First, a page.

Mavericks 106, Bucks 93: Dallas crushes Milwaukee and it wasn't even CLOSE to being that CLOSE.

Jerome Miron-USA TODAY Sports

Nonexistent defense and a rudderless offense sent Milwaukee to their third-straight loss.

Well, at least Brandon Knight started off well.

In yet another uninspired performance, the Bucks slogged their way to a blowout loss in Dallas, 106-93. If 13 points doesn't seem like much of a blowout to you, know that Milwaukee trailed by 30 points by the middle of the third quarter before making a "run" in 12+ minutes of garbage time.

Five Mavericks scored in double-figures, as Dallas shot 47.7% from the field and 41.7% from behind the arc. Vince Carter was particularly effective off the bench with 15 points, 6 rebounds, 9 assists, 3 steals, and a block. The Bucks were led by 18 points and 13 rebounds from John Henson.

What little success the Bucks had in the early going was largely thanks to Brandon Knight (16 points, 7-16 FG), who arrived in his Superman garb but gradually morphed from basketball hero to bespectacled benchwarmer. Knight's speed earned him a few baskets at the rim in the first quarter, and his drives set up a couple open shots, including a wide-open corner three by Khris Middleton.

Dallas adjusted quickly, however, and when Knight started struggling, the Mavericks' lead ballooned. Milwaukee allowed 38 points on just 26 first-quarter possessions (a 146.2 ORtg), and though they defended better in the second quarter (87.5 DRtg), their offensive output plummeted; The Bucks made just 6-17 field goals and committed 8 turnovers in the period.

Things really fell apart after halftime:

There are times when the Bucks can claw and scrape their way into a competitive game, typically by frustrating opponents with quick hands and long limbs on defense. "Energy" is the quality most correlated with success. Tonight, no amount of energy could overcome a lack or planning or execution. Players weren't communicating and didn't seem to know where to be, and any offensive cohesion quickly gave way to ad-hoc isolations or sloppy pick and rolls if Dallas hit them with even token pressure.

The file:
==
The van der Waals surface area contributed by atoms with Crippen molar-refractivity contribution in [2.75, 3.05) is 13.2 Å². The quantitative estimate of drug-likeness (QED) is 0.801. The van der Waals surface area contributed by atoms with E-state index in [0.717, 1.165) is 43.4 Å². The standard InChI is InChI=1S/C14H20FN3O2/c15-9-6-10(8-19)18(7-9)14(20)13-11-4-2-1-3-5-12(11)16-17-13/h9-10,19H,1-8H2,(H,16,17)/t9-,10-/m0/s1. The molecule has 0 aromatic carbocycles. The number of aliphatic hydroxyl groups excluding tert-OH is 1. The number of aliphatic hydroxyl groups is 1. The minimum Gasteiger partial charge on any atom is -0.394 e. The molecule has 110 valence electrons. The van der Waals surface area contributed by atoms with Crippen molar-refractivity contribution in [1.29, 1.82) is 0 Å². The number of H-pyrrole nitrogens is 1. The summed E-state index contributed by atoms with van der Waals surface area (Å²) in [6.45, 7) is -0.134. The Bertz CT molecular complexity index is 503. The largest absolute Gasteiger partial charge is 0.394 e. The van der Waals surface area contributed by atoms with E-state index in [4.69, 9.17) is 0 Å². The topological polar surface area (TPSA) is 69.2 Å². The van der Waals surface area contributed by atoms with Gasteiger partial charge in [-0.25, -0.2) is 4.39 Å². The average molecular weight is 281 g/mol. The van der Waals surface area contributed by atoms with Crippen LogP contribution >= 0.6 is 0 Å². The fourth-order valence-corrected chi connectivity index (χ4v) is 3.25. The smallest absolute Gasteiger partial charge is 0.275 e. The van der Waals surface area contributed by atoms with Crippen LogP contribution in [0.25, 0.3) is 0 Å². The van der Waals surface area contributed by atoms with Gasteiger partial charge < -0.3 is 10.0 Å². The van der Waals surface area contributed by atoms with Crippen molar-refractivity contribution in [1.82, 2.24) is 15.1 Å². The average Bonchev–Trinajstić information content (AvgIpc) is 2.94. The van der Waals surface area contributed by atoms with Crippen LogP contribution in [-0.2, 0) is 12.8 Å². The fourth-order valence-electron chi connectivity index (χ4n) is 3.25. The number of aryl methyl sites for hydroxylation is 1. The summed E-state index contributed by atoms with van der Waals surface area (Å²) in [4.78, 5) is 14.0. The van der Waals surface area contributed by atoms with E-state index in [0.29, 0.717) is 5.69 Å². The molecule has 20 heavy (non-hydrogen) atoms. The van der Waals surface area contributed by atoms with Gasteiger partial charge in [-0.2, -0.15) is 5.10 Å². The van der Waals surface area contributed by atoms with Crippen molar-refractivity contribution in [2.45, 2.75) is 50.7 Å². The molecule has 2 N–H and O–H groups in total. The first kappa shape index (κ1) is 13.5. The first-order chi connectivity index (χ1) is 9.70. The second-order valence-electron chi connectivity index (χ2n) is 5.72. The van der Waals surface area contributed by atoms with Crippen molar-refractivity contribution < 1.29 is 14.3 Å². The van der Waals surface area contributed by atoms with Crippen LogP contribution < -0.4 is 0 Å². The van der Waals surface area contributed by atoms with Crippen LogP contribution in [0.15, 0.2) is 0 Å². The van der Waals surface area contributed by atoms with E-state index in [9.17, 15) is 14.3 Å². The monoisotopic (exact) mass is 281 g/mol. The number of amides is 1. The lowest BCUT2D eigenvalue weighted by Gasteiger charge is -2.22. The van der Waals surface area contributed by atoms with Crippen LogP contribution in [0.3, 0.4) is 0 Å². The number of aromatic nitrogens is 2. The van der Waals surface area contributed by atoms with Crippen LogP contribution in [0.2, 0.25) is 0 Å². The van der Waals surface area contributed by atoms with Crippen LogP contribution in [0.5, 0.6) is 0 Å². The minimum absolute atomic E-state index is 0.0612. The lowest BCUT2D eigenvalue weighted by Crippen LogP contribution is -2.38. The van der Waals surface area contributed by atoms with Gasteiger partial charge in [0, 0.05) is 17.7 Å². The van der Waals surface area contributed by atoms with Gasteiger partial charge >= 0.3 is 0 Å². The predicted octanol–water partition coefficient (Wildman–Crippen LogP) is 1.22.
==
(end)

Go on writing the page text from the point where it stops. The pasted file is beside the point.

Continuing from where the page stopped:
We're all aware of the limitations of Milwaukee's roster. They don't have a consistent means of creating offense, and they're missing their best player and most impactful defender. But once again, the Bucks showed little heart and even less direction, looking completely incapable of dealing with a well-coached team stocked with talented players, even one who drove everybody crazy as a Buck. Just tack another question on the bulletin board.

Observations:

  • The Bucks have had issues rotating out to shooters all season, and those problems were on full display in the first quarter. The trouble often seems to stem from a hyper-aggressive "pack the paint" scheme where the Bucks crash into the lane whenever opponents get near the rim. With so many lengthy defenders, the Bucks can close off the paint quite well (except for, you know, the rebounding), but they're susceptible to the draw-and-kick game, which is exactly what Dallas hit them with. Jose Calderon did most of the damage, sinking four three-pointers, three of which came off of drives by teammates.
  • Larry Drew told Charles Gardner before the game that Giannis Antetokounmpo "is in the rotation and has earned it." He wasn't kidding; Giannis led the team in minutes played (35) and was much more involved than the usual fast-break dunking and weakside shot-blocking. Not that there's anything wrong with that stuff! He only hit 3 of his 9 shots but went 7-8 at the line for 13 points. He also grabbed a career-best 9 rebounds and dished 4 assists. The assists mostly came in garbage time, but there's really no sense in getting down on anything this kid is doing right now. Your nightly highlight:
  • Brandan Wright was 9-10 from the field in 19 minutes. It was the first 19 minutes he had played all season. So no, Milwaukee's interior defense wasn't exactly stellar tonight. They stymied a number of drives to the basket but Dallas soon realized that dump-off passes for open shots at the rim were far more effective that layups over outstretched defenders.
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